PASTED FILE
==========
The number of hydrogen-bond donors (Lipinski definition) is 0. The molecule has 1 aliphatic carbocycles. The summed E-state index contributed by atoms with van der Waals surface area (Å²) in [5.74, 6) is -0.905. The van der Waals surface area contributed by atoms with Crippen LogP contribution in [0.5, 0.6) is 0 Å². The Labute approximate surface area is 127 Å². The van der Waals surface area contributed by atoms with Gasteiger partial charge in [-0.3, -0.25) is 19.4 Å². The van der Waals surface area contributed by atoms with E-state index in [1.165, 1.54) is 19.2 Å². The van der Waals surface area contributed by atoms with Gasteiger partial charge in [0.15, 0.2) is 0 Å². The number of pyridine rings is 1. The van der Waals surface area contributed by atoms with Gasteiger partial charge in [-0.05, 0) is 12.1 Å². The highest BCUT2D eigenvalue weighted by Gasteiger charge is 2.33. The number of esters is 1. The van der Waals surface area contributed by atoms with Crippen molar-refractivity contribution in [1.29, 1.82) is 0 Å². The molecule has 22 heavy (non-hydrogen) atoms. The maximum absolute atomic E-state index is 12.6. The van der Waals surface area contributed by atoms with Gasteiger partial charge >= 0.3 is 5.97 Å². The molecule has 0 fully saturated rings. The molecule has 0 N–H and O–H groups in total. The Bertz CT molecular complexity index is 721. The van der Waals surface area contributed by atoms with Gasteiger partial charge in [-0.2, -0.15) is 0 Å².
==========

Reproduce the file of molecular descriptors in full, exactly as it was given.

The number of hydrogen-bond donors (Lipinski definition) is 0. The molecule has 1 aliphatic carbocycles. The summed E-state index contributed by atoms with van der Waals surface area (Å²) in [5.74, 6) is -0.905. The van der Waals surface area contributed by atoms with Crippen LogP contribution in [0.5, 0.6) is 0 Å². The Labute approximate surface area is 127 Å². The van der Waals surface area contributed by atoms with Gasteiger partial charge in [-0.3, -0.25) is 19.4 Å². The van der Waals surface area contributed by atoms with E-state index in [1.165, 1.54) is 19.2 Å². The van der Waals surface area contributed by atoms with Gasteiger partial charge in [0.15, 0.2) is 0 Å². The number of pyridine rings is 1. The van der Waals surface area contributed by atoms with Gasteiger partial charge in [-0.05, 0) is 12.1 Å². The highest BCUT2D eigenvalue weighted by Gasteiger charge is 2.33. The number of esters is 1. The van der Waals surface area contributed by atoms with Crippen molar-refractivity contribution in [1.29, 1.82) is 0 Å². The molecule has 22 heavy (non-hydrogen) atoms. The maximum absolute atomic E-state index is 12.6. The van der Waals surface area contributed by atoms with Gasteiger partial charge >= 0.3 is 5.97 Å². The molecule has 0 fully saturated rings. The molecule has 0 N–H and O–H groups in total. The Bertz CT molecular complexity index is 721. The van der Waals surface area contributed by atoms with Gasteiger partial charge in [-0.2, -0.15) is 0 Å².